Pooled analysis of individual patient data from stroke trials can deliver more precise estimates of treatment effect, enhance power to examine prespecified subgroups, and facilitate exploration of treatment-modifying influences. Analysis plans should be declared, and preferably published, before trial results are known. For pooling trials that used diverse analytic approaches, an ordinal analysis is favored, with justification for considering deaths and severe disability jointly. Because trial pooling is an incremental process, analyses should follow a sequential approach, with statistical adjustment for iterations. Updated analyses should be published when revised conclusions have a clinical implication. However, caution is recommended in declaring pooled findings that may prejudice ongoing trials, unless clinical implications are compelling. All contributing trial teams should contribute to leadership, data verification, and authorship of pooled analyses. Development work is needed to enable reliable inferences to be drawn about individual drug or device effects that contribute to a pooled analysis, versus a class effect, if the treatment strategy combines ≥2 such drugs or devices. Despite the practical challenges, pooled analyses are powerful and essential tools in interpreting clinical trial findings and advancing clinical care.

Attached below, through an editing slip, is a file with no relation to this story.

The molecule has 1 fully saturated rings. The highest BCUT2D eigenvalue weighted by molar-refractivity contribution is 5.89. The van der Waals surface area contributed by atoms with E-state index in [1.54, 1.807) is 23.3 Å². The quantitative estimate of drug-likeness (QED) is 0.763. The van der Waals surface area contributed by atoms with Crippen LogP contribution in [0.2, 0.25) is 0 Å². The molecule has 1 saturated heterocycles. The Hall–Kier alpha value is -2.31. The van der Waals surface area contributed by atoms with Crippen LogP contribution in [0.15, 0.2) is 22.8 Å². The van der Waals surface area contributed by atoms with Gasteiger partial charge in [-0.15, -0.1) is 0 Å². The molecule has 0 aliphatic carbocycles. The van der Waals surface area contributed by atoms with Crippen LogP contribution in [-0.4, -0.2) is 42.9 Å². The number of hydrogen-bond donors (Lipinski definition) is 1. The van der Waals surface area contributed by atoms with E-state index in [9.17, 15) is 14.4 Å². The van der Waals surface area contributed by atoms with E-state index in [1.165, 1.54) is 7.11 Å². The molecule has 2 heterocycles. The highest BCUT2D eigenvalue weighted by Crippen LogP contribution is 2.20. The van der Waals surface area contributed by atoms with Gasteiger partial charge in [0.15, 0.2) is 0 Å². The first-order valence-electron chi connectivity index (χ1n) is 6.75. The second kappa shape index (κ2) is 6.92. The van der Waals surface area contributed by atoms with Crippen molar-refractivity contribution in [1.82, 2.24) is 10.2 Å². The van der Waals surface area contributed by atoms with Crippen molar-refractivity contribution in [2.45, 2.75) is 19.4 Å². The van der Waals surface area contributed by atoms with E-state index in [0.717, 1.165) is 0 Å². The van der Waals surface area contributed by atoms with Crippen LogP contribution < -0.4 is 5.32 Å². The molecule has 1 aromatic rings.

- clinical trial
- meta-analysis as topic
- randomized controlled trial
ASJC Scopus subject areas
- Clinical Neurology
- Cardiology and Cardiovascular Medicine
- Advanced and Specialized Nursing